Former Secretary of State John Kerry said both Israel and Egypt pushed the United States to “bomb Iran” before the 2015 nuclear deal was struck.
Kerry was defending the deal during the Ignatius Forum in Washington. He said kings and foreign presidents told the U.S. that bombing was the only language Iran would understand. But Kerry maintained that was “a trap” in many ways because the same countries would have publicly criticized the U.S. if it bombed.
Kerry said that Israeli Prime Minister Binyamin Netanyahu was “genuinely agitating toward action.”
Although he doesn’t know whether Iran will resume pursuing a nuclear weapon in 10 to 15 years after restrictions in the deal sunset, Kerry claimed it was the best deal the U.S. could get.
“Without exaggeration, the likelihood is very high that we would have been in a conflict” without the deal, he said.
In Israel, reaction from former ambassador to the U.S., MK Michael Oren, was scornfully dismissive:
Kerry “has a particularly acrimonious and sometimes obsessive place for us [Israel], and for the prime minister. He also thinks that the Iran nuclear deal was a historic diplomatic achievement. I personally feel that it was the collapse of American credibility in the Middle East and a significant danger to our future and the future of our children. That is a huge difference,” said Oren, who served in Washington from 2009 to 2011.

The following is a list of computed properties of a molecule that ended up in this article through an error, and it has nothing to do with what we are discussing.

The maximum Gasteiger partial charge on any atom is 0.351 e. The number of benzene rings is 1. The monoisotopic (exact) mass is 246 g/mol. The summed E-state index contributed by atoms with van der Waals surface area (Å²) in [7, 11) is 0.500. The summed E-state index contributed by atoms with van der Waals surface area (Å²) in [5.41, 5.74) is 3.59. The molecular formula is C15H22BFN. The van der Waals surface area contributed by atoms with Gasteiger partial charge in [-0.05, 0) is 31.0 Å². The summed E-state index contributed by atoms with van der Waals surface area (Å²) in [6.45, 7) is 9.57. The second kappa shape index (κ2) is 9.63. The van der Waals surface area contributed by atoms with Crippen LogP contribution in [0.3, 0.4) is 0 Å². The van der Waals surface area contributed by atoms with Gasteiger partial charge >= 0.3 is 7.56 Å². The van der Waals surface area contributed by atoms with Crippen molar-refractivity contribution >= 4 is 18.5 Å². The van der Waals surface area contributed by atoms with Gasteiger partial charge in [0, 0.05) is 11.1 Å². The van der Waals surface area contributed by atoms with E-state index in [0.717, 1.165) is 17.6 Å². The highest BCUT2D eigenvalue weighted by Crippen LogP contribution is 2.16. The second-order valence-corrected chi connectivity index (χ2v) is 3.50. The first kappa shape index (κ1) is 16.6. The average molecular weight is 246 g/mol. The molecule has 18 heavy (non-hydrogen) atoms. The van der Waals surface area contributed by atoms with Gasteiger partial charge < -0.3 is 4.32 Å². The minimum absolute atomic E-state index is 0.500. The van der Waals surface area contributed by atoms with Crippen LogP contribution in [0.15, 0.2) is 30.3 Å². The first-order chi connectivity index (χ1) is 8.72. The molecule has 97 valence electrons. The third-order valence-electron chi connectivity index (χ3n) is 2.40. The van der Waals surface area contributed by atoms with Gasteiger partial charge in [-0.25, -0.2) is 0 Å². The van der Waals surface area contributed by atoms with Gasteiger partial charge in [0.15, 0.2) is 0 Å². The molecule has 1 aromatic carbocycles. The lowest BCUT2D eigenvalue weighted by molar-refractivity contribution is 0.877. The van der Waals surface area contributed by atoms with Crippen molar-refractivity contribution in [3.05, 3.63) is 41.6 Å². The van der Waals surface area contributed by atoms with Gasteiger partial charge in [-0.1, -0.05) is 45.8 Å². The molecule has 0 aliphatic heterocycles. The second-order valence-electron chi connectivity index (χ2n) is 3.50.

Oren disputed Kerry’s assertion that Washington was being pressured to bomb Iran, but rather that Israel and other allies urged a more credible military threat to back up the western negotiating stance vis-à-vis Tehran.
“Israel, along with other like-minded governments in the Middle East, understood that a credible American military option was the only way to resolve the Iranian nuclear threat, whether militarily or diplomatically,” he said, according to local media reports.
Oren said that while the Obama administration, including Kerry, framed it as an either/or situation – either a diplomatic solution or war, “nobody in the Middle East believed it, above all the Iranians.”
The alternative to the Iranian deal was not war, Oren argued, “but a better deal, and one of the ways you could get a better deal was to have a credible military threat. The irony was that the more credible the military threat, the less likely you would have to use it.”
Oren cited a controversial speech Kerry made in December 2016 in which he defended the American failure to veto an anti-Israel resolution at the U.N. as evidence of the former secretary’s distorted presentation of the facts of the Israeli-Palestinian conflict.
“Kerry gave an hour-and-a-half speech about the settlements, talking about how American ideals drove him to go against the settlements.” But he omitted any mention of the peace offers Israel made the Palestinians, the disengagement from Gaza, the thousands of rockets fired at the country, the 1,000 Israelis killed by suicide bombers, and the fact that the Palestinians walked away from the negotiating table. All of which “is indicative of a certain mindset toward Israel,” said Oren.